At a time when the country is battling to contain the devastating drought, under-utilised land in some of the farms confiscated by the government during the land reform programme in 2000 continues to threaten Zimbabwe’s food security.
Zimbabwe, once the breadbasket of Southern Africa, has been reduced to a net importer of grain to feed starving citizens.
On Monday the government suspended with immediate effect customs duty and scrapped import permits and licences for grain, maize meal, and wheat flour.
The development means both individuals and corporates can now import grain products duty-free without the need for permits.
Finance and Economic Development Minister, Mthuli Ncube, who underscored the need for the completion of the land audit, said underutilised land undermined the country’s efforts on food security.
“Prevailing land under-utilisation, especially by beneficiaries of the Land Reform Programme, undermines efforts on food security,” said Ncube while presenting his 2020 national budget.
“In this regard, the 2020 National Budget will avail resources to complete the Land Audit process to enable rectification of the anomalies under this issue. Speculative farmers will ultimately be weeded out of farms, paving way for genuine farmers.”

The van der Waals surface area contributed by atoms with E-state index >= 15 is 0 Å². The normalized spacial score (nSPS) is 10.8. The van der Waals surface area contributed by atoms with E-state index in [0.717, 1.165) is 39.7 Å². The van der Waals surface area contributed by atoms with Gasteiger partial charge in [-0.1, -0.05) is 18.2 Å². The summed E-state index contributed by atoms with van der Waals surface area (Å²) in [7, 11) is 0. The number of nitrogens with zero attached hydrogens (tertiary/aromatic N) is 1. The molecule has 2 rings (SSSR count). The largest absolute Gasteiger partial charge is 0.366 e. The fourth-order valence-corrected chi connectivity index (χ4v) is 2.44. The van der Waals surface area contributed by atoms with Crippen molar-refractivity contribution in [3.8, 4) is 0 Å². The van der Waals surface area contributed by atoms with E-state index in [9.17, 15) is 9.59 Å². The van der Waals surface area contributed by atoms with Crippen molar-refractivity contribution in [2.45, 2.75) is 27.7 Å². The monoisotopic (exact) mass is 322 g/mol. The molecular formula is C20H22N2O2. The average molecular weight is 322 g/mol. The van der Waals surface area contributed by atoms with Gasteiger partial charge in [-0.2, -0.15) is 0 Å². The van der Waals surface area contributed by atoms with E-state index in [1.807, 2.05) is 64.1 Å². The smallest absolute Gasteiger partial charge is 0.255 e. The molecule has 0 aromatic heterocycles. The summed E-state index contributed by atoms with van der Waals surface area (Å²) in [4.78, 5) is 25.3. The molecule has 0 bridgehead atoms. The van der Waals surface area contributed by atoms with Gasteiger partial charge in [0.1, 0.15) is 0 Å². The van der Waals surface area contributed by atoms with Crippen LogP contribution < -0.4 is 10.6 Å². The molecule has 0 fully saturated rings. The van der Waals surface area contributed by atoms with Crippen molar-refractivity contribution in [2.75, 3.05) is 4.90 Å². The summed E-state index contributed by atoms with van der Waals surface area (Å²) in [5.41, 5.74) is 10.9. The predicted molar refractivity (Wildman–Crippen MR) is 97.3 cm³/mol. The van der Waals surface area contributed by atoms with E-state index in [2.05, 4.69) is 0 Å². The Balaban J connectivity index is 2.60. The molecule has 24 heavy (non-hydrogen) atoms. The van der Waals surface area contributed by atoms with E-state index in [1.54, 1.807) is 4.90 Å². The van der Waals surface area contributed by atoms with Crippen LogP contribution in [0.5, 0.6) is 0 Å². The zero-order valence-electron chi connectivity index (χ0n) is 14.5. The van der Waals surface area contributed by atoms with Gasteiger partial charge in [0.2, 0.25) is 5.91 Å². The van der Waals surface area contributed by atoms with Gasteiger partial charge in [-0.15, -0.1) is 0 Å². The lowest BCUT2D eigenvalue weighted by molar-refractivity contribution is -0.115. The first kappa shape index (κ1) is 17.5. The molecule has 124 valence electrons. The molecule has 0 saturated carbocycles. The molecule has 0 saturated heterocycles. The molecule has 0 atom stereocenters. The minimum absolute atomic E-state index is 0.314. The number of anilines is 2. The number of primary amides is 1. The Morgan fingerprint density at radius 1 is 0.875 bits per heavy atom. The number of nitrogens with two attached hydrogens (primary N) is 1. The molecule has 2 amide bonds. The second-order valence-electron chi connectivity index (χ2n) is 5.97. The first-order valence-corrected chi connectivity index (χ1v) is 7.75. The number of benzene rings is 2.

During the chaotic land redistribution exercise, a number of white commercial farmers lost farms to indigenous farmers, some of whom are not utilising them for productive purposes.
There is also now a problem of multiple farm ownership involving the elite and those linked to the ruling ZANU-PF party.
Bowing to international pressure, Treasury recently released ZWL$22 million to over 400 white former commercial farmers as part compensation for infrastructure developments on farms compulsorily acquired by the government during the land reform exercise which attracted the country sanctions.
”Government is concluding the evaluation exercise to facilitate the compensation of former commercial farmers,” explained the Finance Minister.
“To date, approximately 769 former farm owners consented to the interim payment scheme, with over 500 farmers having been paid. In 2019, a total of ZWL$68 million was availed towards former farm owners and the 2020 Budget is also setting aside ZWL$380 million for interim land compensation in line with the Constitution and BIPPAs, targeting vulnerable groups and the elderly.”
He added: “In addition, consultations with the International Financial Institutions and other stakeholders on sustainable options for mobilising the requisite compensation resources are being expeditiously explored.”